Fructose: How Much Is Safe?

February 23, 2012 · 22 comments

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In the first part of this investigation of fructose, I explained the cascade of reactions that takes place in the body in the presence of high fructose intake. I examined the relationship between fructose, Metabolic Syndrome, AGEs, low fat and low cholesterol diets and their effects on health. It appears that too much fructose can initiate these dangerous reactions and lead to the chronic health problems associated with Metabolic Syndrome.

How much fructose is safe?

While much of the research into this question is obscure, a growing body of research suggests that greater than 50 grams of fructose a day is detrimental and may start to cause Metabolic Syndrome and all the consequent problems. However, some suggest that 25 grams should be the limit, and for people with known Metabolic Syndrome or it’s risk factors, 15 grams of fructose a day.

What constitutes 50 grams of fructose?

From the book The Sugar Fix: The High Fructose Fallout that is Making You Fat and Sick by Richard Johnson and Timothy Cower, this chart can help you determine how much fructose you get from some of the fruits you are eating.

Fruit Serving Size Grams of Fructose
Limes 1 medium 0
Lemons 1 medium 0.6
Cranberries 1 cup 0.7
Passion fruit 1 medium 0.9
Prune 1 medium 1.2
Apricot 1 medium 1.3
Guava 2 medium 2.2
Date (Deglet Noor style) 1 medium 2.6
Cantaloupe 1/8 of med. melon 2.8
Raspberries 1 cup 3.0
Clementine 1 medium 3.4
Kiwifruit 1 medium 3.4
Blackberries 1 cup 3.5
Star fruit 1 medium 3.6
Cherries, sweet 10 3.8
Strawberries 1 cup 3.8
Cherries, sour 1 cup 4.0
Pineapple 1 slice
(3.5″ x .75″)
4.0
Grapefruit, pink or red 1/2 medium 4.3
Fruit Serving Size Grams of Fructose
Boysenberries 1 cup 4.6
Tangerine/mandarin orange 1 medium 4.8
Nectarine 1 medium 5.4
Peach 1 medium 5.9
Orange (navel) 1 medium 6.1
Papaya 1/2 medium 6.3
Honeydew 1/8 of med. melon 6.7
Banana 1 medium 7.1
Blueberries 1 cup 7.4
Date (Medjool) 1 medium 7.7
Apple (composite) 1 medium 9.5
Persimmon 1 medium 10.6
Watermelon 1/16 med. melon 11.3
Pear 1 medium 11.8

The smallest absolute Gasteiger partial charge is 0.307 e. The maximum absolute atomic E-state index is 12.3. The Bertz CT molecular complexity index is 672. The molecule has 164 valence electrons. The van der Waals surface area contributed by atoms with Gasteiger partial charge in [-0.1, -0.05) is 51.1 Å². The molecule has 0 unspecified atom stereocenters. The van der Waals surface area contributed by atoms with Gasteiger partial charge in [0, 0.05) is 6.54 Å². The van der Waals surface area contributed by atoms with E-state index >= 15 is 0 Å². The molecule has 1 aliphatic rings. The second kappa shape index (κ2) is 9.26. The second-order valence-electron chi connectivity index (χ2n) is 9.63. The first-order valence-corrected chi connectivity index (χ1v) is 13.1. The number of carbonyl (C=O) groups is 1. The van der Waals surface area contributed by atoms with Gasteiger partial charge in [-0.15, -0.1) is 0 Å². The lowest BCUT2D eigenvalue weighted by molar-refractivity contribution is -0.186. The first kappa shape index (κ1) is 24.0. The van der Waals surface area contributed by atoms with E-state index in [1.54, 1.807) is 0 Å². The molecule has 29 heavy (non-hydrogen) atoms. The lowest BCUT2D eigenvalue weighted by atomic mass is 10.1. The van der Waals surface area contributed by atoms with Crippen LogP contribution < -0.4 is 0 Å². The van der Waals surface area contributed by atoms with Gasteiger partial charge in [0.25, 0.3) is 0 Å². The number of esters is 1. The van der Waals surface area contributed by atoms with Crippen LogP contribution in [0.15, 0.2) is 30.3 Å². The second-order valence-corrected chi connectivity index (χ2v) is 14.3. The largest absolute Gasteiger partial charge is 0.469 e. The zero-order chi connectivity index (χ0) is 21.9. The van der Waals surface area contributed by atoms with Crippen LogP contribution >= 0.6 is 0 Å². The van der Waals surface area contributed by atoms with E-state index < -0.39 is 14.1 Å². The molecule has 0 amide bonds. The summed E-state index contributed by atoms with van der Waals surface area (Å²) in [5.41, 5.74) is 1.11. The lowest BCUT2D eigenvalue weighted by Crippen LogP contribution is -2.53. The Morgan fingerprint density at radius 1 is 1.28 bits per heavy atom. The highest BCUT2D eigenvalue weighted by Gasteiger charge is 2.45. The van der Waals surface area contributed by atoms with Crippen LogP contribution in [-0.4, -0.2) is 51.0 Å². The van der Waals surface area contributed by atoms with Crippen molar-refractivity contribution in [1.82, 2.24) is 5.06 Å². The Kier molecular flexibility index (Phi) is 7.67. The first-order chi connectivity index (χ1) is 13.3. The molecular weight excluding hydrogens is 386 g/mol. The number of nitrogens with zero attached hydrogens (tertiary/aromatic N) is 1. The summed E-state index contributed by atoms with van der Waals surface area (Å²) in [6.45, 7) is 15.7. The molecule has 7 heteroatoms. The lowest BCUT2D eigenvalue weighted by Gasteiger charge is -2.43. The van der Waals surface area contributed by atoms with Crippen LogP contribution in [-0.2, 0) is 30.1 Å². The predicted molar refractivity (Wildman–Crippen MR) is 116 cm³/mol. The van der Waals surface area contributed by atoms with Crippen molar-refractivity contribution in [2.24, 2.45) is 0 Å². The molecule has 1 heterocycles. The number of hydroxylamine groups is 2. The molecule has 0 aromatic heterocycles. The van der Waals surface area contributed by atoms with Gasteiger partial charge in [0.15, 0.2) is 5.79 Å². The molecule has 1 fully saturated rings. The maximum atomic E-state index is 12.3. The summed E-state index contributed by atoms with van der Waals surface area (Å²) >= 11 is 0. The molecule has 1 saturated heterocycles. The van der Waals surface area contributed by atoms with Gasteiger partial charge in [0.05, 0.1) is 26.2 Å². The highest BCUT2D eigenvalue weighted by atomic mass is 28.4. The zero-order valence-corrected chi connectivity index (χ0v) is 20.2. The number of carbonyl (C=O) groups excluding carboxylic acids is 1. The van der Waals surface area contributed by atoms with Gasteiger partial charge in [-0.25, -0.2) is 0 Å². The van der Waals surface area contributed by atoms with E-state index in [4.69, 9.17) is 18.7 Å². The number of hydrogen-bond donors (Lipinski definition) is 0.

Raisins 1/4 cup 12.3
Grapes, seedless (green or red) 1 cup 12.4
Mango 1/2 medium 16.2
Apricots, dried 1 cup 16.4
Figs, dried 1 cup

23.0

 

As you can see, certain fruits are rather low in fructose, and others are really high. If you are not eating any processed foods or soft drinks, you can easily figure out how much you are eating in a day.

Essentially, eating 3 – 4 pieces of fresh fruit a day will give you well under the 50 gm limit that is suggested. That is assuming you are not drinking any HFCS in soft drinks or fruit juices.

Fruit Juices and Soda provide plenty of fructose

If you eat processed foods and drink even one soft drink a day, you are getting way more fructose than you should, as HFCS is in many processed foods and sodas and will add quite a high amount of fructose and cause weight gain.

Fruit juices also have a great deal of fructose, almost as much as soda. I have never been a big fan of fruit juice as it is empty sugar calories without any nutrition and highly glycemic. Having all that fructose makes it even less appealing.

In general, an 8 ounce glass of fruit juice has about 25 gms of sugar which means it has about 12 gms of fructose. In comparison, a 12 ounce can of soda has about 40 gms of sugar and about 20 gms of fructose. You can see how easy it is to over indulge in fructose when you are drinking these sweet drinks.

Fructose impacts uric acid levels in a very detrimental way

Fructose raises uric acid, and uric acid inhibits nitric oxide bioavailability. Insulin requires nitric oxide to stimulate glucose uptake.  Studies show if there is a lack of nitric oxide due to inhibition by increased levels of uric acid, this leads to fructose-induced hyperuricemia which may have a pathogenic role in metabolic syndrome.
Dr. Richard Johnson is the chief of the division of kidney disease and hypertension at the University of Colorado, and author of  The Sugar Fix, one of the best books on the market on the dangers of fructose.

According to the latest research in this area, the safest range of uric acid is between 3 and 5.5 milligrams per deciliter, and there appears to be a steady relationship between uric acid levels and blood pressure and cardiovascular risk, even down to the range of 3 to 4 mg/dl.

Dr. Johnson suggests that the ideal uric acid level is probably around 4 mg/dl for men and 3.5 mg/dl for women. He feels that serum uric acid may be used as a good indicator of sensitivity to fructose.

At your next physical exam, ask your doctor to include the serum uric acid test with the rest of your blood work.

This post is shared at: Fresh Bites Friday, Freaky Friday, Fight Back Friday, Friday Food, Sunday School, Seasonal Celebration, Monday mania, Sugar-Free Sunday, Barnyard Hop, Meatless Monday, Mouthwatering Monday, Tasty Tuesday Tidbits, Tasty Tuesday Naptime, Hearth & Soul Hop, Traditional Tuesday, Tasty Tuesday 33, Sustainable Ways, These Chicks Cooked, Real Food Wednesday, Whole Food Wednesday, Healthy 2Day, Mommy Club, Creative Juice Thursday, Full Plate Thursday, Thriving on Thursday, Tastastic, Simple Lives Thursday, Pennywise Platter

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